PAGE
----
Wednesday, we’ll all go down to Oak Bluffs, pick up Roy’s parents at the Island Queen ferry, and spend the evening at Illumination Night at the Camp Grounds. After an old-fashioned sing along, at exactly 8 pm, thousands of paper lanterns will light up on the front porches and walkways of every gingerbread cottage in the Camp Ground. It is breathtaking and stimulating and enchanting all at once—even if you do, once again, have to negotiate the crowds.  (If we can pull it off, we’ll go back to Oak Bluffs for the big fireworks Friday night, though the Fair may keep us away.)

The Fair begins on Thursday, and our friends will come and park at our house and join Roy, Libby and I to walk over for dinner. By then, we will have already raced over once in the afternoon to see if the Hall has opened and the vegetables have been judged. I don’t think this is going to be a big year for us, ribbon-wise, but you never know.

We’ll still have to gather, wash and pack 500 eggs every day. And harvest tomatoes, eggplants, beans, zucchinis, peppers, cucumbers, kale, chard, flowers, and basil every day for the farm stand (and set up the farm stand every morning.) But we’ll squeeze in all the time we can over at the Fair. Roy and Libby love the rides, and we all love the animals, especially the oxen, and the um, piglets. (The theme of this year’s Fair is going hog wild!) So by Sunday we will be exhausted. But I don’t care. Did I mention I love Fair week, that we wait all year for this excitement, that this is one of the reasons I love my life and my farm and my family and my Island? Yep.

No More Whining–The Tomatoes Are Here

Proof positive that my patience (or lack of) is worsening by the year (and my memory, too): I checked our records (record-keeping nerd that I am), and, in fact, we picked the first of this years Sungolds and Early Girls EARLIER this year than last year–and the year before! (That’s tomatoes from the garden, not the hoop house. The hoop house ones came almost a full month ahead of the field tomatoes.)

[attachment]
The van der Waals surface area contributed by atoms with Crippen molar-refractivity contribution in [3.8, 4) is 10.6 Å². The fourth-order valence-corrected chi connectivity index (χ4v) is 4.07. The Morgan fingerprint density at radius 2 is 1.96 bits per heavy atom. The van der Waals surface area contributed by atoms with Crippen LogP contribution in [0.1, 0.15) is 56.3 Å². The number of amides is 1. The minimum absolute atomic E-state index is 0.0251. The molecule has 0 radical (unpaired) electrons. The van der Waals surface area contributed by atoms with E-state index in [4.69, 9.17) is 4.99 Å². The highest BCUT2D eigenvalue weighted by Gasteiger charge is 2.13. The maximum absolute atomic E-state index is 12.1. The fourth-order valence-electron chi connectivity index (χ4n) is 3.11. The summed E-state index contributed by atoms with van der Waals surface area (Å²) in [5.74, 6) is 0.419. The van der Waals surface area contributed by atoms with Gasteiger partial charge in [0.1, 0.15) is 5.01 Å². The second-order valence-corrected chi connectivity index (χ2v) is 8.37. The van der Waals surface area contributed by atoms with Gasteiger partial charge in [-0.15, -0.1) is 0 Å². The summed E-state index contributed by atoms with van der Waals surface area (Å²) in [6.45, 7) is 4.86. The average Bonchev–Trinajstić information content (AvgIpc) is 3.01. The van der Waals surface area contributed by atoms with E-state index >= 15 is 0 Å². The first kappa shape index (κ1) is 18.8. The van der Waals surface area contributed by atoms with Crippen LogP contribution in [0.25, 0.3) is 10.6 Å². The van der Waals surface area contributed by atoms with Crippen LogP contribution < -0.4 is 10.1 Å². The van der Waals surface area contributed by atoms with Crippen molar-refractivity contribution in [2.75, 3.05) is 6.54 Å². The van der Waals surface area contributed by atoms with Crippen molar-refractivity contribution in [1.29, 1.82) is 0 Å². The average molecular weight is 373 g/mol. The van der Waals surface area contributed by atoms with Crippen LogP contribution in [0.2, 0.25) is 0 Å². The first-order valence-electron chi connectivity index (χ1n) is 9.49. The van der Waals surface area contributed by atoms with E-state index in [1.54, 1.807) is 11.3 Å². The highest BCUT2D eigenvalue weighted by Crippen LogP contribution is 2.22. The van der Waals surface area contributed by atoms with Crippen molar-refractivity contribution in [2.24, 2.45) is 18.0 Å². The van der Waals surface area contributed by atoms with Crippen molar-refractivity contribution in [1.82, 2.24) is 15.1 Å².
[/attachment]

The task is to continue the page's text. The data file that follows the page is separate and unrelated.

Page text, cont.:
So I must officially stop complaining about the tomatoes (and everything else) being late this year, especially because now they’re officially here! Or at least some are; beefsteaks are still mostly green.  And I have nothing further to say on the subject; I simply offer the proof: Sungolds, Sweet 100s, Yellow Pears, Black Cherries, Early Girls, and Juliet Plums above. Ripening now and soon to be taste-tested:  Cherokee Chocolates, below. Time for salsa and bruschetta. Finally.

Where the Wild Things Grow

I swear, the garden (and the hoop house, too, for that matter) have a strange and wonderful life all their own. Who knows what goes on behind the gate when you’re not there?  Start with bees, birds, butterflies, moths, spiders, beetles, chipmunks, crows, sparrows, slugs, crickets and frogs. Add blossoms, shoots, vines, suckers, spores, weeds, seeds, fruit. Then Water. Wind. Sun. Pollination. Photosynthesis. And all that above ground—you can’t even begin to name the players down below.

Now throw in some man-made stuff. A trellis, a fence, a rope, a pot, a stake, a spade, a cart, a bench. At night, the wild things secretly romance and spar and dance and croon and sidle up and tangle over and generally do what they do. Because you’re not looking.

It’s only in the morning when you shuffle across the dewy grass and open the gate…or in the evening when the light is dying and you finally remember to check on those hoophouse tomatoes…that you see. And even then you must be paying attention or you will miss something great or weird or funny. But you will always find something satisfying, something that’s grown another foot or finally started to bear fruit.

Here are a few surprises from this week on Green Island Farm. (Admittedly, not all of them are nature-made. There are two farmers working on this farm, and very often one is doing something that the other doesn’t even know about it. Until stumbling upon it.)

This is definitely the weirdest thing I’ve seen in a while: A Patty Pan squash plant on steroids, I guess. I have no idea why this happens, but where one or two blossoms are supposed to be, there are literally hundreds–and dozens of fruits already forming. This surfaced beneath the UFO-Saucer sized leaves (right) of one of the hoop-house squash plants.

Also seemingly overnight, the cucumber plants climbed up to the top of the hoophouse, unleashed a shower of little yellow blossoms, and began to spit out little spiny cucumbers.

By sunset, the cucumbers were full-grown. Okay, maybe not sunset of the same day, but it really seemed that way.


Out in the garden, there were strange going-ons everywhere. One day I found Farmer meditating by the bush beans. Or perhaps he was praying, I don’t know. But the next day, I collected our first nice batch of beans. Farmer might have some special communication powers I don’t know about.


Weird balloons, fake birds, fake snakes, and other puzzling man-made objects also began to show up in the garden this week. Then one day, the plastic falcon moved, presumably to protect a ripening Early Girl from a sparrow attack. He knows his job.

The balloons with the eyeballs are just plain creepy (wait until Libby sees these), and I do a double-take every time I see them. They seem to be working though; nothing goes near them. Go figure.